Back in 1954, Poul Anderson released his novel The Broken Sword. Not many have heard of it because a little book came out that year took all the spotlight… Some book called The Lord of the Rings: The Fellowship of the Ring.
And I admit, I didn’t know about The Broken Sword until a year ago. (Was slightly embarrassed, especially since I’d enjoyed a well-worn copy of the Poul Anderson short story collection The Armies of Elfland in my youth. And I’ve been aware of Anderson’s popular novel Three Hearts and Three Lions, of which I still need to read.) I found out about it after reading an excerpt of Richard K. Morgan’s novel The Steel Remains that included a quote from Sword:
‘I think you look on death as your friend,’ she murmured. ‘It is a strange friend for a young man to have.’ ‘The only faithful friend in all the world,’ he said bitterly. ‘Death is the only one sure to be at your side.’
I was immediately intrigued, and after reading the synopsis, reading the excerpt, I thought I’d have a go. Though before I go on, this book isn’t as kid friendly as LOTR. Sure LOTR isn’t “children’s literature”, but unlike that Hobbit tale, Sword takes a grittier tone.
That’s to be expected, especially since our protagonist’s father Orm the Strong (No relation to the character King Orm from Aquaman.) is a Viking: and savage he is, raiding the coasts and surrounding lands… Unknown to Orm, one family he decides to slay is the family of a witch. The witch escapes, and puts a curse on Orm that would take his firstborn son away from the world of men.
Before Orm’s child Skafloc is christened, he’s kidnapped by the Elf Earl Imric, and replaced with a troll made to look exactly like Skafloc. Thus, Imric raises the boy…And I won’t spoil the rest.
The characters are what truly makes this Fantasy standout, at least in 1954. The characters do good things, and yet at the same time they’re just as capable of bad deeds as well. The elves are just as bad as the trolls at times, and the trolls are just as heroic in certain scenes. Nowadays, you can find shelves of books with characters like this, but it’s nice to read a book before that was mainstream Fantasy. Best part about Anderson is that he didn’t try to emulate Tolkien’s opus—he did his own thing.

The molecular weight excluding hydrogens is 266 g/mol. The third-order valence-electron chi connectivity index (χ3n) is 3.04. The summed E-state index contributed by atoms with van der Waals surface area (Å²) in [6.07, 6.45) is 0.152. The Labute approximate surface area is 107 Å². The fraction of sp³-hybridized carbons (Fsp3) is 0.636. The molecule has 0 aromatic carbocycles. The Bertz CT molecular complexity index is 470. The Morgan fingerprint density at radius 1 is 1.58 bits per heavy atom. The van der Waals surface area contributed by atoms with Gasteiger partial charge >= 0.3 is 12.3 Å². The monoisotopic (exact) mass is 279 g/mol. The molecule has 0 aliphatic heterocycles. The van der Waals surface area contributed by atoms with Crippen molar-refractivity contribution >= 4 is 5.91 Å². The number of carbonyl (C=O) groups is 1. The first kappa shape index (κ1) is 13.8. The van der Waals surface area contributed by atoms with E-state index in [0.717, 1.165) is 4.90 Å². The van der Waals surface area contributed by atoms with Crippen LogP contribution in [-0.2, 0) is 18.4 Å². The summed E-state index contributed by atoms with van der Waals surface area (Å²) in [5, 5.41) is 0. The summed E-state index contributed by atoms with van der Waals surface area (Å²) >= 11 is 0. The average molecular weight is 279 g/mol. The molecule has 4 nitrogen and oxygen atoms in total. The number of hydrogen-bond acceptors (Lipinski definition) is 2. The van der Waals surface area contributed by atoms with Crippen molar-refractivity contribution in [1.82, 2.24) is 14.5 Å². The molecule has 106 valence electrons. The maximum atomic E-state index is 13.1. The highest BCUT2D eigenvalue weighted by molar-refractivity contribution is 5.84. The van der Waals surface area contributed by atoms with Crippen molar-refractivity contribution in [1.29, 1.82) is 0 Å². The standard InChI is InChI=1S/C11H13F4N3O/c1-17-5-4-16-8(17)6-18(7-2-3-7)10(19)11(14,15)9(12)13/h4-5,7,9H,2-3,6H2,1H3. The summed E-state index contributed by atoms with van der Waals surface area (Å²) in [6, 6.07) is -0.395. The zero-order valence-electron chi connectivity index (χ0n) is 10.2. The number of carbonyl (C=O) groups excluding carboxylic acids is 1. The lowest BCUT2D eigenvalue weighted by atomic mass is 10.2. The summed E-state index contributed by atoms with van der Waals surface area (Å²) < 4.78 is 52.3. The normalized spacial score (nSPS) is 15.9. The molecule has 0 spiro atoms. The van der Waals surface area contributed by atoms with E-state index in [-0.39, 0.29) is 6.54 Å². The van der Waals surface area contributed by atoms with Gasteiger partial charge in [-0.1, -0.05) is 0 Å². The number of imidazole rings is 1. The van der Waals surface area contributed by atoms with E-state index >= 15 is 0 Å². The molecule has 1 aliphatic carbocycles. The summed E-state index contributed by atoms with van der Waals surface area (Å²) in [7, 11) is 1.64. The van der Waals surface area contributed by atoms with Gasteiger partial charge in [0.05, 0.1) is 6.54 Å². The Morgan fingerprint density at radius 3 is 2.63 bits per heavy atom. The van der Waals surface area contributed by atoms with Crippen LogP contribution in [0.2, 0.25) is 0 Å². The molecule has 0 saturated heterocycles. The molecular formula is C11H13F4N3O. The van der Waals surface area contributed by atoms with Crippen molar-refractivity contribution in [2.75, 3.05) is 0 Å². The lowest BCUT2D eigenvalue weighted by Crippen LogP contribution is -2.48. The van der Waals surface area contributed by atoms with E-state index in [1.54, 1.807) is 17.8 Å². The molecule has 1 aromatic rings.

Looking at the setting, I have to say I’ve never seen anything like it. Being a story about
Vikings, Elves and Trolls, one would assume the book would only be based on Norse myth and legend. He also included Celtic, Greek, Irish, and Asian myth just to name a few. I’ve read books where authors attempt to stuff everything from everywhere in a novel and seeing them fail miserably in making their tale into a coherent narrative. Anderson makes it work, and makes it look effortless. (I’ll be studying this book for years to come from a writer’s perspective.)
The plot fires off at a steady clip. It may be a sixty five year old book, it still had plenty of twists I didn’t see coming, except for a few scenes—and unfortunately the ending. The ending feels like one I’ve read far too many times in other books, and in particular the Epic Fantasy subgenre. Is it a horrible ending? Not really. Just a little bit anticlimactic.
Overall, I give the book 4 stars.
Anderson was a writer decades ahead of his time. The Broken Sword should appeal to fans of Michael Moorcock’s Eternal Champion novels, Viking sagas, and Lord of the Rings. (GoT fans as well, and fans of Dungeons & Dragon novels.)